The insulin receptor (INSR) is an evolutionarily conserved signaling protein that regulates development and cellular metabolism. INSR signaling promotes neurogenesis in Drosophila; however, a specific role for the INSR in maintaining adult neural stem cells (NSCs) in mammals has not been investigated. We show that conditionally deleting the Insr gene in adult mouse NSCs reduces subventricular zone NSCs by ∼70% accompanied by a corresponding increase in progenitors. Insr deletion also produced hyposmia caused by aberrant olfactory bulb neurogenesis. Interestingly, hippocampal neurogenesis and hippocampal-dependent behaviors were unperturbed. Highly aggressive proneural and mesenchymal glioblastomas had high INSR/insulin-like growth factor (IGF) pathway gene expression, and isolated glioma stem cells had an aberrantly high ratio of INSR:IGF type 1 receptor. Moreover, INSR knockdown inhibited GBM tumorsphere growth. Altogether, these data demonstrate that the INSR is essential for a subset of normal NSCs, as well as for brain tumor stem cell self-renewal.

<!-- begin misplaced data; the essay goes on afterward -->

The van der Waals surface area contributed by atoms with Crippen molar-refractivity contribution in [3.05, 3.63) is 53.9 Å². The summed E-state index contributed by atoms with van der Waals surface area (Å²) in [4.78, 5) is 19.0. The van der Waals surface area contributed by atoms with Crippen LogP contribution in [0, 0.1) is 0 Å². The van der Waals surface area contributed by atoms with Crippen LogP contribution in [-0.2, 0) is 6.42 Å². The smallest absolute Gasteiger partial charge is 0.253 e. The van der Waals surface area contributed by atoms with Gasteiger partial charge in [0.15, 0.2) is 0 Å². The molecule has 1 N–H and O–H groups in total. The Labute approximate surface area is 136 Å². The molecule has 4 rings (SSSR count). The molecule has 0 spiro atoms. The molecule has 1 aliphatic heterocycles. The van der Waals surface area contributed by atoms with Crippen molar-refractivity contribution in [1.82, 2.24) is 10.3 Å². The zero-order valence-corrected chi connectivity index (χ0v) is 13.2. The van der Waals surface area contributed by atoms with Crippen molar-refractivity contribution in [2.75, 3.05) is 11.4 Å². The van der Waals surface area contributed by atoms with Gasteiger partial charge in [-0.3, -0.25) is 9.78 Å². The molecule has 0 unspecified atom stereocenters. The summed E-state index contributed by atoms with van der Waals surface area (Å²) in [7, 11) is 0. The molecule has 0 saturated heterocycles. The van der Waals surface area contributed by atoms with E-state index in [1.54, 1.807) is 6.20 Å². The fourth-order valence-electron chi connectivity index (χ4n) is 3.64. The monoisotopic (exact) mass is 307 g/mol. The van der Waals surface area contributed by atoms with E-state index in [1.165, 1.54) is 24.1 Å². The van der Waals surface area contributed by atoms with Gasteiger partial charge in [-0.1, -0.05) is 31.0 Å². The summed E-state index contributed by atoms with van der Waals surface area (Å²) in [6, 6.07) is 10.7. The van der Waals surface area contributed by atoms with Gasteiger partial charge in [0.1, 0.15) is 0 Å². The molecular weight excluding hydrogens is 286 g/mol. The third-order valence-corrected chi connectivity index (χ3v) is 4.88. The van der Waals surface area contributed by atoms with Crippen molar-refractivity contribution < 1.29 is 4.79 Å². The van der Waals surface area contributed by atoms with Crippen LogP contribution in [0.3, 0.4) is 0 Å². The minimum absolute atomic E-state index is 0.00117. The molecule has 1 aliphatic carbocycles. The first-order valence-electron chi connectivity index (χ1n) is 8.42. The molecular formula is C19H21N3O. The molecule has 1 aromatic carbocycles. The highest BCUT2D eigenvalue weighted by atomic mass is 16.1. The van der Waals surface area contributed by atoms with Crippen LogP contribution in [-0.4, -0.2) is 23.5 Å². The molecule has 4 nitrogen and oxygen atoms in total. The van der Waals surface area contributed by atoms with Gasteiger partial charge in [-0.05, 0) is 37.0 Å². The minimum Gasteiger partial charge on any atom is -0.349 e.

Keywords: IGF-II; cancer stem cell; glioblastomas; insulin receptor; insulin-like growth factors; mouse; stem cell niche; subgranular zone; subventricular zone.
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